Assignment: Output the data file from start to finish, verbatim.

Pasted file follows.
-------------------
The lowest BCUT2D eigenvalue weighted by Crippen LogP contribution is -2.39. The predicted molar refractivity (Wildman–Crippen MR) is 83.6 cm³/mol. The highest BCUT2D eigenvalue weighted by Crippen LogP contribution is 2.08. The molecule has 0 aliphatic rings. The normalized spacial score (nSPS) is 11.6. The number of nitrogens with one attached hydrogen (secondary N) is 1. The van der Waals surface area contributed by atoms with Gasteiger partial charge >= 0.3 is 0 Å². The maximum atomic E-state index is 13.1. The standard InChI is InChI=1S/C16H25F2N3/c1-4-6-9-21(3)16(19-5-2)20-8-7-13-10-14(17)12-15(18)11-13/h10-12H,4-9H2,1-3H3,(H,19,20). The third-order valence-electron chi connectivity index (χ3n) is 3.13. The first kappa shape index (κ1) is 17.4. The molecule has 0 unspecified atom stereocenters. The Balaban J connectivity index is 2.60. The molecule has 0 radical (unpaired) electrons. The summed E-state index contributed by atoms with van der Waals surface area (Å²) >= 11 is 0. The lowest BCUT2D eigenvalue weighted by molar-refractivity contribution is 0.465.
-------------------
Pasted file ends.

The lowest BCUT2D eigenvalue weighted by Crippen LogP contribution is -2.39. The predicted molar refractivity (Wildman–Crippen MR) is 83.6 cm³/mol. The highest BCUT2D eigenvalue weighted by Crippen LogP contribution is 2.08. The molecule has 0 aliphatic rings. The normalized spacial score (nSPS) is 11.6. The number of nitrogens with one attached hydrogen (secondary N) is 1. The van der Waals surface area contributed by atoms with Gasteiger partial charge >= 0.3 is 0 Å². The maximum atomic E-state index is 13.1. The standard InChI is InChI=1S/C16H25F2N3/c1-4-6-9-21(3)16(19-5-2)20-8-7-13-10-14(17)12-15(18)11-13/h10-12H,4-9H2,1-3H3,(H,19,20). The third-order valence-electron chi connectivity index (χ3n) is 3.13. The first kappa shape index (κ1) is 17.4. The molecule has 0 unspecified atom stereocenters. The Balaban J connectivity index is 2.60. The molecule has 0 radical (unpaired) electrons. The summed E-state index contributed by atoms with van der Waals surface area (Å²) >= 11 is 0. The lowest BCUT2D eigenvalue weighted by molar-refractivity contribution is 0.465.